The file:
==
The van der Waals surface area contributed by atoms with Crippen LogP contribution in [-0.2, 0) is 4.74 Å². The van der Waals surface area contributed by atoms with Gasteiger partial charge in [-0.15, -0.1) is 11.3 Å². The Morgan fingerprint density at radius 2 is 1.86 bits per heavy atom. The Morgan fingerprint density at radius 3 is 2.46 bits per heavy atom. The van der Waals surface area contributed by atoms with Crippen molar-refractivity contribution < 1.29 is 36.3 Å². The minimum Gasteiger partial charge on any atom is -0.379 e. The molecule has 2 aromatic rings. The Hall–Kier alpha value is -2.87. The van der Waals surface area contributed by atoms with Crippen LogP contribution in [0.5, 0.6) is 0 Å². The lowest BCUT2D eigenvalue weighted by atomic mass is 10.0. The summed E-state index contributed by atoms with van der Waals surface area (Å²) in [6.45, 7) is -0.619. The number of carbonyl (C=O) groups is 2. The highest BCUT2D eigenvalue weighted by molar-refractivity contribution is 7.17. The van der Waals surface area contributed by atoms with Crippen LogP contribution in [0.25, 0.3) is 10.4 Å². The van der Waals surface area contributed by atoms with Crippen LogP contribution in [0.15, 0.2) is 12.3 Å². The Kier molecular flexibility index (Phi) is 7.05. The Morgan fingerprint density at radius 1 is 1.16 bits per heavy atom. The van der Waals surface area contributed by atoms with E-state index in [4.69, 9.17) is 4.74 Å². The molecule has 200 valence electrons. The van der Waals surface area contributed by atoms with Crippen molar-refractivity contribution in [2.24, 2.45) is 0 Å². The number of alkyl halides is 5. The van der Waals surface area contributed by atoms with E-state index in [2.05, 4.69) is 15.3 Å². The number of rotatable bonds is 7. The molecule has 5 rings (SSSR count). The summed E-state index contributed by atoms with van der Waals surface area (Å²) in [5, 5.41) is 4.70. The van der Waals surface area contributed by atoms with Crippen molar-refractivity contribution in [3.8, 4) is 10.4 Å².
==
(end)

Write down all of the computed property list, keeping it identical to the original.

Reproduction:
The van der Waals surface area contributed by atoms with Crippen LogP contribution in [-0.2, 0) is 4.74 Å². The van der Waals surface area contributed by atoms with Gasteiger partial charge in [-0.15, -0.1) is 11.3 Å². The Morgan fingerprint density at radius 2 is 1.86 bits per heavy atom. The Morgan fingerprint density at radius 3 is 2.46 bits per heavy atom. The van der Waals surface area contributed by atoms with Crippen molar-refractivity contribution < 1.29 is 36.3 Å². The minimum Gasteiger partial charge on any atom is -0.379 e. The molecule has 2 aromatic rings. The Hall–Kier alpha value is -2.87. The van der Waals surface area contributed by atoms with Crippen LogP contribution in [0.5, 0.6) is 0 Å². The lowest BCUT2D eigenvalue weighted by atomic mass is 10.0. The summed E-state index contributed by atoms with van der Waals surface area (Å²) in [6.45, 7) is -0.619. The number of carbonyl (C=O) groups is 2. The highest BCUT2D eigenvalue weighted by molar-refractivity contribution is 7.17. The van der Waals surface area contributed by atoms with Crippen LogP contribution in [0.25, 0.3) is 10.4 Å². The van der Waals surface area contributed by atoms with Crippen LogP contribution in [0.15, 0.2) is 12.3 Å². The Kier molecular flexibility index (Phi) is 7.05. The Morgan fingerprint density at radius 1 is 1.16 bits per heavy atom. The van der Waals surface area contributed by atoms with E-state index in [4.69, 9.17) is 4.74 Å². The molecule has 200 valence electrons. The van der Waals surface area contributed by atoms with Crippen molar-refractivity contribution in [2.24, 2.45) is 0 Å². The number of alkyl halides is 5. The van der Waals surface area contributed by atoms with E-state index in [2.05, 4.69) is 15.3 Å². The number of rotatable bonds is 7. The molecule has 5 rings (SSSR count). The summed E-state index contributed by atoms with van der Waals surface area (Å²) in [5, 5.41) is 4.70. The van der Waals surface area contributed by atoms with Crippen molar-refractivity contribution in [3.8, 4) is 10.4 Å².